Artist Spotlight: with David Talley

“I started drawing at three; I used to draw monsters as a child and sell them to other kids for a quarter,” said Skyline student David Talley.

Talley is a 25-year-old artist attending Skyline College. With 22 years of experience, Talley has not seen a need for art classes until recently in his college education. Talley would probably not call his pieces his “work.” He regards his art as a stress outlet.

“I like drawing people. I draw women a lot, as well as faces,” said Talley about his subject matter. “I fight in MMA. It’s too aggressive, I like drawing pretty things and ugly people.”

Talley is majoring in Business Computer Management, and is also taking accounting classes. His sister encouraged him to go into the major for a secure financial future, but he plans to continue his art if only to relax.

Talley has earned his way into the Skyline Talisman multiple times, including the cover of the most recent edition. He has also done multiple commissioned projects doing logos for a colleague’s radio show.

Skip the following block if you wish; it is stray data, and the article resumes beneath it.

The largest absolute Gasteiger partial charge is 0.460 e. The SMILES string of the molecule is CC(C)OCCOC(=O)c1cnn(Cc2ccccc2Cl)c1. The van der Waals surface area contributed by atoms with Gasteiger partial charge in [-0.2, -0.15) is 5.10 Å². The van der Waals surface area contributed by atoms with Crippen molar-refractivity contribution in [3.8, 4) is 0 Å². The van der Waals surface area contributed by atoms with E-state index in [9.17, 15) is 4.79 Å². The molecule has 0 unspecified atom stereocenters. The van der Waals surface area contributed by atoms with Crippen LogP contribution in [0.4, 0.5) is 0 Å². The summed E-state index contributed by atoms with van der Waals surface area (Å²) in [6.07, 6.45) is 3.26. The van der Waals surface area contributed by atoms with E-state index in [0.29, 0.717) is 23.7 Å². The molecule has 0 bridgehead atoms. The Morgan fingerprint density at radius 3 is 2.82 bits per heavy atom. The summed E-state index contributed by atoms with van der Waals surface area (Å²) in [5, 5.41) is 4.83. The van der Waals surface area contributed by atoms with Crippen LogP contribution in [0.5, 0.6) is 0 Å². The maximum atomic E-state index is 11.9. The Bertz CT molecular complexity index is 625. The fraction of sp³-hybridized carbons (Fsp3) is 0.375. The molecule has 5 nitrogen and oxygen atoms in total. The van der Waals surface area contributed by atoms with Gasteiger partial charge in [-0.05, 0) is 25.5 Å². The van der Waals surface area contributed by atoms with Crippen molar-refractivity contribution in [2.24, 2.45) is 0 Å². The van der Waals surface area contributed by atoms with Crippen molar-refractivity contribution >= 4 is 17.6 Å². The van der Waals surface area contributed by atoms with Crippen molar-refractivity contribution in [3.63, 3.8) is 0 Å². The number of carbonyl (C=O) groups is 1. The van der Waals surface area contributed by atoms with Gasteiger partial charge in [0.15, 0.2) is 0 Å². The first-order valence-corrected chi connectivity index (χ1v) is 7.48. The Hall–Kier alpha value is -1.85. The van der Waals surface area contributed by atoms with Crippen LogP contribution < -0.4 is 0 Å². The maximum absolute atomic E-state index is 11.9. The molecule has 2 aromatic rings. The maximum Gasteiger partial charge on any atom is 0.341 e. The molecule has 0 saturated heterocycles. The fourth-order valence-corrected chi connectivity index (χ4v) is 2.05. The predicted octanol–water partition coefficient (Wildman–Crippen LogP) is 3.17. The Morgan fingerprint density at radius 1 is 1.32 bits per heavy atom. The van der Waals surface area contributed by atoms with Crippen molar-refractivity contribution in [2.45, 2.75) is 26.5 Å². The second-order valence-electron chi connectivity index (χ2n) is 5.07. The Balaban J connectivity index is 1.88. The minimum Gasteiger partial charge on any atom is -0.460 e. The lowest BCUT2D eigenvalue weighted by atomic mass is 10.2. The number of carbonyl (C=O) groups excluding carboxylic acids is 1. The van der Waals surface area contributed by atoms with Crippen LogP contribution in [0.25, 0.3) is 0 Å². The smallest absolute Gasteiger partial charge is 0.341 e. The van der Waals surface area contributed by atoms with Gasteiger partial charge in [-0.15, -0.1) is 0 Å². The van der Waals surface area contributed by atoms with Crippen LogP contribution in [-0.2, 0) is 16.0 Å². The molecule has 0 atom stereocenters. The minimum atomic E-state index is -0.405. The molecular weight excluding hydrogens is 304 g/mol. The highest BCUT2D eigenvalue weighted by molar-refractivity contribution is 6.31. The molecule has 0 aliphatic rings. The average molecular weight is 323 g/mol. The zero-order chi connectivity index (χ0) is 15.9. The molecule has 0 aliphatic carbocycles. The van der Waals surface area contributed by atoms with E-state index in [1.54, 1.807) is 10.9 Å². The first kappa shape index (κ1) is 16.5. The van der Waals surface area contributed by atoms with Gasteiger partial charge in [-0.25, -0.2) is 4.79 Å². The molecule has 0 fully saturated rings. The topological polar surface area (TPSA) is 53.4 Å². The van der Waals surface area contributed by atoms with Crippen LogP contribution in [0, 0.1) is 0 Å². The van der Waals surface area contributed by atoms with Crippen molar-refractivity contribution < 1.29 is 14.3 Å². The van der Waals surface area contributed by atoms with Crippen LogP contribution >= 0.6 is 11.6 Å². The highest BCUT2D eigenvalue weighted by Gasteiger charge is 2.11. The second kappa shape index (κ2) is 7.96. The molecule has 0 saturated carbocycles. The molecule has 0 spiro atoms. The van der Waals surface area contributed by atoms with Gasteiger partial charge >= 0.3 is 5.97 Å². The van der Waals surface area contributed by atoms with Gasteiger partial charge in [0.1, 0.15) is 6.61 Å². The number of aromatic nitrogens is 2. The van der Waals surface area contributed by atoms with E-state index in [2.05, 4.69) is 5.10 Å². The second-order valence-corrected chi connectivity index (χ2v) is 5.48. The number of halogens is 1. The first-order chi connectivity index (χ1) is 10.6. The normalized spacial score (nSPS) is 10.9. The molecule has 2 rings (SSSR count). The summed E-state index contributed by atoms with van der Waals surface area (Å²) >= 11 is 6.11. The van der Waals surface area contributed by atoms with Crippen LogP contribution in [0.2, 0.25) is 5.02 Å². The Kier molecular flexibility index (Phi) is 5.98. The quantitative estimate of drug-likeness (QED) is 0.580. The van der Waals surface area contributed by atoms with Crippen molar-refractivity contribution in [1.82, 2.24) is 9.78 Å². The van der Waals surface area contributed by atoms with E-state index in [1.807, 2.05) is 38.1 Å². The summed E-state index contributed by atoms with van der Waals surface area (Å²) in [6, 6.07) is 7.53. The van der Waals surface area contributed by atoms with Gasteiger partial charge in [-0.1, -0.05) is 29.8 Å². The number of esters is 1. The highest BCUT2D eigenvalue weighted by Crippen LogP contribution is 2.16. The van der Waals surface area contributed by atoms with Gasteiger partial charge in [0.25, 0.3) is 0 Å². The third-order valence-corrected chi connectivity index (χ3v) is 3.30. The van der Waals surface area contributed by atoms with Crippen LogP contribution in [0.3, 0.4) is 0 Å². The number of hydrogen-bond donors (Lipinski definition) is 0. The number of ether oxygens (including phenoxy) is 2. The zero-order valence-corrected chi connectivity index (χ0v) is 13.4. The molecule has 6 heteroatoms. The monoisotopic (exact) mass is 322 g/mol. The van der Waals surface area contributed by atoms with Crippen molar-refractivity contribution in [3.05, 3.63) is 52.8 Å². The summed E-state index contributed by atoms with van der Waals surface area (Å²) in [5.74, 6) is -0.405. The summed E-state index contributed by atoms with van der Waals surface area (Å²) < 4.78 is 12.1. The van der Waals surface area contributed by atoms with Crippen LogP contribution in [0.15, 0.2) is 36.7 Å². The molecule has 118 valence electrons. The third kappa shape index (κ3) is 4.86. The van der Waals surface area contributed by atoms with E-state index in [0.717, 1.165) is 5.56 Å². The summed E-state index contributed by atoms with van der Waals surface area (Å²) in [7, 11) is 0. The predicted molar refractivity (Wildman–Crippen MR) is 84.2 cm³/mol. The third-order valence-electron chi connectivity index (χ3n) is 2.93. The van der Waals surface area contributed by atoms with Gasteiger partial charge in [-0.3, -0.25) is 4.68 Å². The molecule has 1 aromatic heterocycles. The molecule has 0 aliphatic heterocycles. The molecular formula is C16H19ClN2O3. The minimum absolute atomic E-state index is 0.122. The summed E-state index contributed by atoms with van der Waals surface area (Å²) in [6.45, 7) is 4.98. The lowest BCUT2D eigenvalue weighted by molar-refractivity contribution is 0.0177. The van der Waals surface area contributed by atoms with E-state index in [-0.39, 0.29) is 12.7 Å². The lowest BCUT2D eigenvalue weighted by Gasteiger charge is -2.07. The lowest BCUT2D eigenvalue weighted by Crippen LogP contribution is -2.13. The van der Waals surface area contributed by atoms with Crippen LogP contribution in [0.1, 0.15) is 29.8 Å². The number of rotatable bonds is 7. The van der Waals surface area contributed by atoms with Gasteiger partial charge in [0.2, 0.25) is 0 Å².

Talley works mostly with pencil, pen and ink. He dabbles in paint but says, “A brush is so detached.” He drew comics as a child because he enjoys finding humor in serious situations. “I paint the same way a house painter would: back and forth,” he admitted with a chortle.

“Even if the drawing was crap, the joke was funny,” he said humbly about his early work.

His influences are extremely varied, ranging from Non-Sequitur by Wiley Miller to the works of Da Vinci. One of his favorite artists is Todd Knopke, a Brooklyn artist who works mainly with fabric and thread to make patchwork portraits.

Talley used to do graffiti, but now sticks to more legal mediums. He would do smaller tags and would spray larger portraits of faces.

He dabbles in collaborative work, especially with his friend Jarred Gibbs. This talent for cooperation with others was very blatant; even during interview he was stopped to chat by several different friends and artists. This easygoing and charismatic attitude is palpable in his artwork.

“My intent is to give a sense of the inner essence of things I see, and to show the world how I see it,” said Talley.